The IWSC has a 6-point judging checklist that makes us different from other competitions:
Winning a coveted IWSC award isn’t easy, but that’s what makes the medal so well respected among trade and consumers alike.
Our panels of handpicked industry experts judge entries over seven months of the year to ensure a considered approach to tasting is adhered to for each and every product.
The IWSC runs a structured and rigorous two-stage judging process, first using the ‘double blind’ judging method, meaning samples are tasted in pre-poured numbered glasses so that judges never see a bottle.
Judges taste no more than 65 samples a day to avoid palate fatigue, and each product is judged by a whole panel in sync, allowing for group discussions.
The Competition’s independent Judging Committee meets once a quarter to ensure the upmost integrity, accuracy and impartiality during the judging process.
Why do we need 4 bottles?
- The first bottle is for the initial round of judging.
- The second bottle is for the chemical analysis.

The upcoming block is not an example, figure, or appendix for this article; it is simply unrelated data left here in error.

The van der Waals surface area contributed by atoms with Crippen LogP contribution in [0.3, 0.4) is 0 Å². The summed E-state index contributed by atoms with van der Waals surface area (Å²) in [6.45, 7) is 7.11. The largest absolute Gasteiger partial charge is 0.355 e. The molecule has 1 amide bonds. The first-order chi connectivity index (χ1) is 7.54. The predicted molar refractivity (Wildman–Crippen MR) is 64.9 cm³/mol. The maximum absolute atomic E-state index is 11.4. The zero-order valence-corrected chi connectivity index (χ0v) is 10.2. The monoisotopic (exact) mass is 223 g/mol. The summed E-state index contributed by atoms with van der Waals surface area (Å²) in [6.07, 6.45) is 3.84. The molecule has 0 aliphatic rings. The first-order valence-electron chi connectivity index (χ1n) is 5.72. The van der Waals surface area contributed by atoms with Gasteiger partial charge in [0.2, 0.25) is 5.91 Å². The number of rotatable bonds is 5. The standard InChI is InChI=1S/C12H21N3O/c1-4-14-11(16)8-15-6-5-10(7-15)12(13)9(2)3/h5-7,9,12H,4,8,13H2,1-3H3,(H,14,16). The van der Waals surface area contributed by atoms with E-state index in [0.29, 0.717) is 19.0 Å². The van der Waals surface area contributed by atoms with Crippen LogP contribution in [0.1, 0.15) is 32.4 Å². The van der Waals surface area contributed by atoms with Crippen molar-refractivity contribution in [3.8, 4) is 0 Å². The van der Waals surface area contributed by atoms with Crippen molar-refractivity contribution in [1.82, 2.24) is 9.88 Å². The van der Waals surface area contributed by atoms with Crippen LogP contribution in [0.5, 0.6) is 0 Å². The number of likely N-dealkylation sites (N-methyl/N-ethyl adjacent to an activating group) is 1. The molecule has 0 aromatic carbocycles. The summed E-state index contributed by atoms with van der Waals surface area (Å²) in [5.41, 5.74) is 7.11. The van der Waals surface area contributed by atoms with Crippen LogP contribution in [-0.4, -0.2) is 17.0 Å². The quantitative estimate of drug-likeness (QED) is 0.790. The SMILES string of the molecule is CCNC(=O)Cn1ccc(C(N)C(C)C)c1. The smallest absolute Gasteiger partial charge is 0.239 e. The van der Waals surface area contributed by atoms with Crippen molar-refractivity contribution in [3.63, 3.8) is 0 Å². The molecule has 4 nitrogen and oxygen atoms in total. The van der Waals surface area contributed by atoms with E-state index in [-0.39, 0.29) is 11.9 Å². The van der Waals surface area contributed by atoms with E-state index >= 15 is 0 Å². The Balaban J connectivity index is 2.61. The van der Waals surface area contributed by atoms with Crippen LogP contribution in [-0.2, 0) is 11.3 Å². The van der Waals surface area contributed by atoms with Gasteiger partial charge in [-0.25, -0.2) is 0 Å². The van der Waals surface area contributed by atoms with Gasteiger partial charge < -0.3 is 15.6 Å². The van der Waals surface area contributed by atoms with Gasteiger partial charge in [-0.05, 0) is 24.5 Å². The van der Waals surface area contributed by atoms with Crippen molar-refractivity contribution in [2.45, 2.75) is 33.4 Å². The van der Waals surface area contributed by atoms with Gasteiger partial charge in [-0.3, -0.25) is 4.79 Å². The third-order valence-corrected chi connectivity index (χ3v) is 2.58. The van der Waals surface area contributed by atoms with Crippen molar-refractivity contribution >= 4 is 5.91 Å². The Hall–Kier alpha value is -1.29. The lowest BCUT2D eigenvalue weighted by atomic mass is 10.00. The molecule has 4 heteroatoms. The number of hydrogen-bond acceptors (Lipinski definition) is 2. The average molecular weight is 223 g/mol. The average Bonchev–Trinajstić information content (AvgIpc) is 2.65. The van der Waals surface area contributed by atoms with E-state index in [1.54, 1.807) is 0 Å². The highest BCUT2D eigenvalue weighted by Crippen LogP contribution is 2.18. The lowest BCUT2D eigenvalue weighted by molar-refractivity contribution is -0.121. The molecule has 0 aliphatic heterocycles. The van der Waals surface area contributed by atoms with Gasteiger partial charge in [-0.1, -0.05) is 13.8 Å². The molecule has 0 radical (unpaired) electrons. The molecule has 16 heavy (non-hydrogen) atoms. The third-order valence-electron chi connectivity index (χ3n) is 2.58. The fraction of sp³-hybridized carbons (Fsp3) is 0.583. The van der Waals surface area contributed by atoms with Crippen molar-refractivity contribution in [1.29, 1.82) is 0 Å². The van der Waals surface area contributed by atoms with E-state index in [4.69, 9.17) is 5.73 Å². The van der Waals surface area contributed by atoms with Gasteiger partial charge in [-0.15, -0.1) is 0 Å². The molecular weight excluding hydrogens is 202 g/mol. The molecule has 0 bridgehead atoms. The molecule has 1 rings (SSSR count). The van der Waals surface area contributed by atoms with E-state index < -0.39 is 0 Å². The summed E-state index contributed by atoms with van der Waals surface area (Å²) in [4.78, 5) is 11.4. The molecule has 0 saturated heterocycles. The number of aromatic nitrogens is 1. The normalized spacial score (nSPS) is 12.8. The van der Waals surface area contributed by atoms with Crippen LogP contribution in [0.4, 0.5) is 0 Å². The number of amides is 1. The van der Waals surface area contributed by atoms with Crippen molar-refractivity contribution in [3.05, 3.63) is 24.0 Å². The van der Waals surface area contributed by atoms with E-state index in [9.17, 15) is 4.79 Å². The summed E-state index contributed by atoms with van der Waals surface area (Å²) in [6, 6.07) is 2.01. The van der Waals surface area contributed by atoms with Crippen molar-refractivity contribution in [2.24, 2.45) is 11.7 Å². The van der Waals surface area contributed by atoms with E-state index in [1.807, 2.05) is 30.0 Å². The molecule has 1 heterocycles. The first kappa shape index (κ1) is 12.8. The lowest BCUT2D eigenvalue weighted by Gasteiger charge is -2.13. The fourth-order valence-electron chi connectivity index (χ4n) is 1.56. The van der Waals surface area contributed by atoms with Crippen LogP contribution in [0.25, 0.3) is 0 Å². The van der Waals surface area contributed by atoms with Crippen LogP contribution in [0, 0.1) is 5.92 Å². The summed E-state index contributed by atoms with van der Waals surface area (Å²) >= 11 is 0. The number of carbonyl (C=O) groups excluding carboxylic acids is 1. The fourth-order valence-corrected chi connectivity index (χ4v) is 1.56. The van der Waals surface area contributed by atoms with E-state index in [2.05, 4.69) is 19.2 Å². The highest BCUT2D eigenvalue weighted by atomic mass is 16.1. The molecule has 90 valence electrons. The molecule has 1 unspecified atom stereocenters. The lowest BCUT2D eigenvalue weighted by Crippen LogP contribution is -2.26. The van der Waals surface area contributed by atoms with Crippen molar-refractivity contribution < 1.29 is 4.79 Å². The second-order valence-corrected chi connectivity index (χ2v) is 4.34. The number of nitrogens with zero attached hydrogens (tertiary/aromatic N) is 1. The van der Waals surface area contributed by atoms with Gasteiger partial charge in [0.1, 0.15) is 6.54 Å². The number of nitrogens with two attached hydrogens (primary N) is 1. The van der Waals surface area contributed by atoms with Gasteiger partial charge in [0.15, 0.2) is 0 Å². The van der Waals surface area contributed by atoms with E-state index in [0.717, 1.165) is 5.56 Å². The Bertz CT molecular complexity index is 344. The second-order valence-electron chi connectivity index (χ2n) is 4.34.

- The third is for a second round of judging if the product goes forward for a trophy.
- The final bottle is contingency in case a bottle is out of condition or damaged in transit (the IWSC provides entrants a second chance rather than giving the initial product an unfairly judged low score).
Why all the deadlines?
The deadlines are carefully planned each year to reflect differences in the global wine harvests around the world in order to present the newest, freshest products to the judging panels.
For example, the deadline for New Zealand wine entries is as late as possible to ensure we can accept 2016 vintages into the 2016 competition.
As all entries are received into the Competition’s dedicated cellars, the multiple deadlines help with precise cellar management to ensure each bottle received is stored correctly and treated with the care and consideration it deserves. Each product received is unpacked by experienced Competition staff and cellared accordingly to remain in the best condition for judging. The multiple deadlines also allow the judging process to be staggered over a 7 month period ensuring the judges only taste a maximum number of wines and / or spirits per judging session.